It's obvious the new GTO is a turbocharged car because of the disproportionate increase in power one senses as the revs mount. At the same time, it's remarkably free of the bothers so many high performance turbo cars have today, such as slow initial throttle response, followed by an unwanted rush of excess power. The GTO just takes off headed for such intermediate times as 5.0 seconds to 60 mph, 11.0 sec to 100 mph and on to the factory's claimed top speed of 305 km/h (189 mph). The progressiveness of the GTO's flow of power and its remarkable control are as good or better than anything I've ever experienced. In the lower gears, for example, on twisty roads up to 80 mph or so, the fact that the engine gains an additional 240 bhp between 2500 and 5500 rpm could make things quite uncomfortable. The trick here is to simply poke it into the next higher gear and use larger throttle openings. This not only gives you a wider range of conditions under which power is available, but also tends to diminish any abruptness. One of the most delightful aspects of the car is that despite the added horsepower and greater mid-range torque. the GTO has a light, nimble feel and not the heavy, intimidating nature of. say, a Boxer or Countach.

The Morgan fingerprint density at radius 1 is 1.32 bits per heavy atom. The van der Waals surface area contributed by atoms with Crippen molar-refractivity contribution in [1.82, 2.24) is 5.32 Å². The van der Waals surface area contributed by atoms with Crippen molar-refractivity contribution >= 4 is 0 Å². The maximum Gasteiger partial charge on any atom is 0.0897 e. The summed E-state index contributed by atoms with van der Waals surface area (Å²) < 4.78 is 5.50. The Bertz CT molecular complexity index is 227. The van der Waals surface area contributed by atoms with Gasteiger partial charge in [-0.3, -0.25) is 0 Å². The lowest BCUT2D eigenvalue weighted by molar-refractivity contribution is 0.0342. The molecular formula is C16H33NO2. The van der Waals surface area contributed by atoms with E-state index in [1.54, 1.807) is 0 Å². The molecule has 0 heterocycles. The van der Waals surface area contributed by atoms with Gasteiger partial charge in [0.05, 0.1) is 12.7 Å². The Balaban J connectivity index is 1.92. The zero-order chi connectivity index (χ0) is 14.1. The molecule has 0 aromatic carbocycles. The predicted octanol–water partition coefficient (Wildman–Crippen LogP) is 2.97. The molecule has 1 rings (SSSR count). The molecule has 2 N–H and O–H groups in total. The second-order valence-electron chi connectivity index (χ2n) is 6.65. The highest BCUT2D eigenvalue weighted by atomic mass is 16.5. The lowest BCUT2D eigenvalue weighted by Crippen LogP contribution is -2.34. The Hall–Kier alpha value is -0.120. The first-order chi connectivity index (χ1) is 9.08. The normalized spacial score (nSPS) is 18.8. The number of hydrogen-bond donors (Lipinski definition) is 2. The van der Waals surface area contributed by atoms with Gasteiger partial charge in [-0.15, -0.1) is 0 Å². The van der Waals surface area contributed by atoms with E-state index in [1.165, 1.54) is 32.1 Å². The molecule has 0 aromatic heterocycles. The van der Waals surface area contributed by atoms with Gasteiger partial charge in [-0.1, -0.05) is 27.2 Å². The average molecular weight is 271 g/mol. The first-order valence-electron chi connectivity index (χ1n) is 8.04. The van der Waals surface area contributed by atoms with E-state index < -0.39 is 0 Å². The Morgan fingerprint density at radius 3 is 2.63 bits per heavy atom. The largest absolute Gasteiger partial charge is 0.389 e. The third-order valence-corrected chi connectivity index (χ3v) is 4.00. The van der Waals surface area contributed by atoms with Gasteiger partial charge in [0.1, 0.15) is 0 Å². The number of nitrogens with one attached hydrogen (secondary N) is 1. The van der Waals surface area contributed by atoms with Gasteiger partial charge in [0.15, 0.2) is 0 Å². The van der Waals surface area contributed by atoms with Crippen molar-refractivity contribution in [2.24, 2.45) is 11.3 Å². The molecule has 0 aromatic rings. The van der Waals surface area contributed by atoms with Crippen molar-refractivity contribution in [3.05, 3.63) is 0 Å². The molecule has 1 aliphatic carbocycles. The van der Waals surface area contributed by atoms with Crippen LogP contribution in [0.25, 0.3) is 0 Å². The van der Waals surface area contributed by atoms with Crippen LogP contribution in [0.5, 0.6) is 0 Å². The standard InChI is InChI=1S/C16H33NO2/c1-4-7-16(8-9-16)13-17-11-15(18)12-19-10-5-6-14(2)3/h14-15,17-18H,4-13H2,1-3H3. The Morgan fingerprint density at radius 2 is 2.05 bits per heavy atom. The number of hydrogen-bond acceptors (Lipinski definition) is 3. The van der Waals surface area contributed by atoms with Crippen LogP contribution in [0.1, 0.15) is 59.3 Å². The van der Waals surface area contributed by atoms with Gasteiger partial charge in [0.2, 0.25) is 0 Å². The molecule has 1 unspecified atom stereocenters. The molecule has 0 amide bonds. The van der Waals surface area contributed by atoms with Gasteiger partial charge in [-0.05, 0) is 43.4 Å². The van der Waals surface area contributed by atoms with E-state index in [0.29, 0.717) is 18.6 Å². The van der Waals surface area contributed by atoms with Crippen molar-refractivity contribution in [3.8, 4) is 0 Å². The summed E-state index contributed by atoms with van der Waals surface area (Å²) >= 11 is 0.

To go with this lovely engine is road-holding of a very high order. The grip of the car on the road is phenomenal and noticeably increases with speed. In fact, it's difficult to induce unwanted oversteer in any gear. On the very slowest turns. such as a hairpin where the tendency is for the front end to push, power oversteer can be used to good advantage, but with little fear of spinning the car. In fact, few cars I have driven can be gotten so far around and still be considered under control. Even though at Fiorano it's difficult to do any truly high-speed cornering, it's not hard to imagine what this machine would be like at Le Mans . . . stable through the kink on the Mulsanne Straight and fast through the turn before Indianapolis, yet still able to storm through the twisty bit before the Ford Chicane. Unfortunately, rain the night before our test session left Fiorano's skidpad a reflecting pool-good only for pondering the GTO's quantitative handling potential. Further. the circuit's narrowness (and the proximity of its expensive timing lights that outline the surface about every 30 ft) prohibited our usual slalom test. However. we'll have an opportunity soon to perform these tests and report the results.